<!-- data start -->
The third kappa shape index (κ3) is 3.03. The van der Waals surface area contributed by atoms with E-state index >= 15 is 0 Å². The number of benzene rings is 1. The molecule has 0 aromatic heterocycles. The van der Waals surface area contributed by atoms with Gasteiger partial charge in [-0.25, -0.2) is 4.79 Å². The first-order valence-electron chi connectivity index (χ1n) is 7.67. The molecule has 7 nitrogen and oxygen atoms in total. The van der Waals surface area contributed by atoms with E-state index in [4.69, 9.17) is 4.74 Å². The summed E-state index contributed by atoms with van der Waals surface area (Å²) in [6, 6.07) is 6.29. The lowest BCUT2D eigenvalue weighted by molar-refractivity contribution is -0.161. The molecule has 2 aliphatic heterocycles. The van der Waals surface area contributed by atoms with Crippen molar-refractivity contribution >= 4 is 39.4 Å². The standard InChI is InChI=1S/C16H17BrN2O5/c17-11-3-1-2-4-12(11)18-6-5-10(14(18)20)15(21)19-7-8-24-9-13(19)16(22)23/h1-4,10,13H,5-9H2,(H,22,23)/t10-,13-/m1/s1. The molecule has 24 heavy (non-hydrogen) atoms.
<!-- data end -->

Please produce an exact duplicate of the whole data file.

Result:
The third kappa shape index (κ3) is 3.03. The van der Waals surface area contributed by atoms with E-state index >= 15 is 0 Å². The number of benzene rings is 1. The molecule has 0 aromatic heterocycles. The van der Waals surface area contributed by atoms with Gasteiger partial charge in [-0.25, -0.2) is 4.79 Å². The first-order valence-electron chi connectivity index (χ1n) is 7.67. The molecule has 7 nitrogen and oxygen atoms in total. The van der Waals surface area contributed by atoms with E-state index in [4.69, 9.17) is 4.74 Å². The summed E-state index contributed by atoms with van der Waals surface area (Å²) in [6, 6.07) is 6.29. The lowest BCUT2D eigenvalue weighted by molar-refractivity contribution is -0.161. The molecule has 2 aliphatic heterocycles. The van der Waals surface area contributed by atoms with Crippen molar-refractivity contribution >= 4 is 39.4 Å². The standard InChI is InChI=1S/C16H17BrN2O5/c17-11-3-1-2-4-12(11)18-6-5-10(14(18)20)15(21)19-7-8-24-9-13(19)16(22)23/h1-4,10,13H,5-9H2,(H,22,23)/t10-,13-/m1/s1. The molecule has 24 heavy (non-hydrogen) atoms.